Gottfried Helnwein (born 1948 in Vienna) is one of Austria's best-known artists. His work is renowned both in European museums and to Hollywood collectors such as Arnold Schwarzenegger and Marilyn Manson. Since the 1980s, Helnwein has been a household name and millions of people know his paintings from iconic album covers by heavy metal bands like Rammstein or The Scorpions. Helnwein is the classic iconic artist-as-rockstar – dressed all in black, photographed at his museum openings in trademark sunglasses and doo-rag, looking like an older, slightly grizzled Axl Rose or Vince Neil, surrounded by celebrity fans. Tabloid rumors of his involvement in Scientology only added to this 'Hollywood insider' status.
But curiously, you won't often find Helnwein's catalogs in bookshops. Some of his subject matter removes him from mainstream contemporary discourse. It's considered too troubling.
Helnwein works in painting and photography, and more recently he has also designed theater sets and directed rock videos. He's best known for his large-format canvases high in photograph-like detail, making it often hard to distinguish them from real photos when looking at it on a screen. So in case you wondered, all images you'll see in this exhibition are paintings.
But unlike other founding figures of the 1970s Pop Superrealism movement like like Richard Estes or Malcolm Morley, who focussed on everyday objects like cars, window reflections or Americana, Helnwein turned his spotlight on the dark and brutal, painting bleeding bandaged children or SS doctors abusing tiny kids. It is a nightmarish surrealism, rendered in high, almost voyeuristic detail.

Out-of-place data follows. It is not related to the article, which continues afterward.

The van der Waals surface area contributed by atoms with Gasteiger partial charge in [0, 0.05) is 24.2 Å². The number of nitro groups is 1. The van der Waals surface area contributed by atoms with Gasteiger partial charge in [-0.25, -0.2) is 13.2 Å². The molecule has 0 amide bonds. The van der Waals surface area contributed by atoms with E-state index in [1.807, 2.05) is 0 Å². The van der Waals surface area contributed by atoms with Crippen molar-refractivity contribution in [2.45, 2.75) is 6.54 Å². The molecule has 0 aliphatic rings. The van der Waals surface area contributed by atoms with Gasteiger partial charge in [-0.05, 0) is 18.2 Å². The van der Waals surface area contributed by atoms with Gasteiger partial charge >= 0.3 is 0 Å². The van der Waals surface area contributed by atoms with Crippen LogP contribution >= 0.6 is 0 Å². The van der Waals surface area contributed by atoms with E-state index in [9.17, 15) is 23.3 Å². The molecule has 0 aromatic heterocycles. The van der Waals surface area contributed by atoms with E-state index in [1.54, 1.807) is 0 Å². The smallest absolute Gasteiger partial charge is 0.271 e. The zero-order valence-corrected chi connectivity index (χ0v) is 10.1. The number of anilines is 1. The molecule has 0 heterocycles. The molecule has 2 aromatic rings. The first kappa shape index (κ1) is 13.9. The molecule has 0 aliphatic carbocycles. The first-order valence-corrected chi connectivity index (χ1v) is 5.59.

Helnwein wants us to look at subjects in society most of us don't wish to be reminded of. His themes center around Freud and Fascism.
In 'The Golden Age' a young girl watches as her mother casually injects her own thigh with a huge double-headed needle. In 'The Dreaming Child', another well-known Helnwein painting, a small innocent-looking girl menacingly waves a huge handgun at the viewer. The expression in her eyes is both malevolent and reproachful - as if to say, 'Look what you made me do.'
In both paintings, Helnwein works with archetypes in a way that seems to interrogate a world without remorse or morality.
But forty years on, are these subjects still as shocking now to viewers as they were in the 1970s? When he first started to exhibit in Austria, his work had been banned or even physically attacked because its topics were considered too transgressive. These paintings exhibited in an academic art setting brought back into discussion recent awkward subjects considered outside of public discourse. Like Austria's Nazi past and a lesser-known detail, its horrifying brutality against children, the most vulnerable of its victims.
But now in 2015, we are daily inured to tabloid images of torture and endless stories of child abuse, or news stories where kids aged three accidently pick up a gun and shoot their parents. So it's hard to assess the original impact of Helnwein's paintings or fully grasp his stubborn bravery to go against the grain for forty years and make us look at images that are complex, disturbing and often horrifying within a 'high art' context.
Helnwein's incredible painting skills make his work similar to a Trojan horse, because his graphic facility as a painter is at odds with his gruelling subject matter. But whatever his detractors may say about his sensationalism, arguably Helnwein single-handedly invented a new genre that inspired a whole generation of visual and musical language. He aestheticized abjection.
His transgressive legacy has influenced the tenor of our times and what was once propagandist and outlaw, has now been re-enfolded into a visual economy where 'gross-out' has become just another tone on the broad range palette of our mesmerizing daily visual consumption.